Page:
What happens then, when smartphones move into a new era in which physical QWERTY keyboards are typically eschewed for the virtual variety? Does that mean that BlackBerry gives up on what it knows best to placate the masses? Not quite. Yes, there was the BlackBerry Z10 that was released earlier this year, which adopted the same traditional slate-like, all-touch layout that can be seen on most smartphones today. But BlackBerry decided to then return to its roots and give its die-hard QWERTY fans something special: the BlackBerry Q10.
Equipped with the full physical keyboard that BlackBerry essentially became known for, the Q10 is the best of both worlds. It offers the smooth typing experience that was offered by the BlackBerrys of yore but also enjoys all of the modern trappings of the company's new-era BlackBerry 10 OS. How does it all pan out?
Build and Design
So here we have the same comfortable QWERTY-based form factor that we have all come to expect from BlackBerry, except with some updated features. The sloped keys of the keyboard and rounded corners still remain, but each row of keys is separated by a metal fret. Also, a stainless steel band runs across the top back of the unit, similarly giving the entire device a much more modern aesthetic.
The Q10 is compact enough to type easily on the keyboard with one hand, but it's just a touch thicker than I would have liked. It's 10.4mm (0.41 inches) thick, and that's just enough to make it feel slightly chunky. The sides flare out ever so gently as well, so it's a little wider than it may initially seem and everything located on the sides (ports, buttons) are at a slight angle.
That all said, the Q10 is still very manageable and comfortable to hold in the hand. It's nice and lightweight at only 4.9 ounces and the backing of the device has a high-quality feel to it, featuring "woven glass" with a soft-touch finish, so it's durable while also being comfortable and grippy at the same time.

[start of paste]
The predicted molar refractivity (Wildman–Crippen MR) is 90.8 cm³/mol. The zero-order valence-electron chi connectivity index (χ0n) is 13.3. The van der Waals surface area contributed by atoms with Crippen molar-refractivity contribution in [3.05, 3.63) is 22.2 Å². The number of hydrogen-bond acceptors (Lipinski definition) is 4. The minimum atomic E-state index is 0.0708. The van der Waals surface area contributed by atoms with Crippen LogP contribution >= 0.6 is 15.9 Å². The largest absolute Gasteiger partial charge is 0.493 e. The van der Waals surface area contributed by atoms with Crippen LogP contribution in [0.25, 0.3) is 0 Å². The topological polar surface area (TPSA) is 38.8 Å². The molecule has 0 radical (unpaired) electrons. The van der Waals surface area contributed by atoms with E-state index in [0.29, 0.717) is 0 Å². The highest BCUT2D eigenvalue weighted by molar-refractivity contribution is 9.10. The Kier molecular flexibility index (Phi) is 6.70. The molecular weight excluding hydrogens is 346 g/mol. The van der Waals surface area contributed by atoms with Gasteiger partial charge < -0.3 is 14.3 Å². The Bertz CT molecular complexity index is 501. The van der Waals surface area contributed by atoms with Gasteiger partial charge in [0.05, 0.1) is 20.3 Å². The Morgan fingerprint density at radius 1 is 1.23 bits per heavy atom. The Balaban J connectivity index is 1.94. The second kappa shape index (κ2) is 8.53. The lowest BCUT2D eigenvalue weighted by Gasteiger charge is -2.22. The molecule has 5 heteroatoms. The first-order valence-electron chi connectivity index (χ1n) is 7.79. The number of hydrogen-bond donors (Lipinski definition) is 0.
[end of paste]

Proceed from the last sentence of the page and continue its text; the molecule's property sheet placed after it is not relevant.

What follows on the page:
The Q10's square, 3.1-inch Super AMOLED display is a little peculiar given the 16:9 (or 9:16, depending on which way it's held) display ratio of almost all modern smartphones, so it takes some getting used to. That said, BlackBerry has done an admirable job making sure that content is scaled accordingly so users are consistently left suffering through black widescreen bars on the top and bottom of the screen.
The quality of the display is decent, as it has both its strengths and weaknesses. The 720p resolution may normally be somewhat unsatisfactory on a larger screen, but the smaller display results in a perfectly serviceable 328 ppi. Colors, which are a touch oversaturated, are great with a nice vibrant look to them.
Unfortunately, the brightness of the display is sorely lacking as, even on its highest setting, it did not appear terribly bright. This was especially problematic in outdoor situations where the brighter backlight would have come in handy. The other issue was the screen's sensitivity; whereas on the Z10 I could easily flick my thumb back and forth across the display to navigate my way to and from the hub, I often found myself have to repeat gestures two or three times on the Q10 to swipe windows away.
Besides the QWERTY keyboard, the layout of the Q10 is basically identical to that of the Z10, with Blackberry's familiar three button rocker located on the upper right hand side, while micro USB and micro HDMI ports reside on the left. The power button and a 3.5mm headphone jack can be found on the top edge, and the speaker grille is on the bottom of the device. The front-facing camera and a notification LED are located in the upper right-hand corner of the front, while the rear-facing camera and its flash are on the back in the upper left-hand corner.
The microSD and SIM card slots are both found behind the phone's removable back panel, though it doesn't come off quite as easily as the Z10's. Instead of simply being a pry-off back door, users need to push down and slide it off the back to gain entry to the battery and card slots.
more than 100 focused websites providing quick access to a deep store of
news, advice and analysis about the technologies, products and processes crucial
to the jobs of IT pros.
All Rights Reserved, Copyright 2000 - 2014, TechTarget | Read our Privacy Statement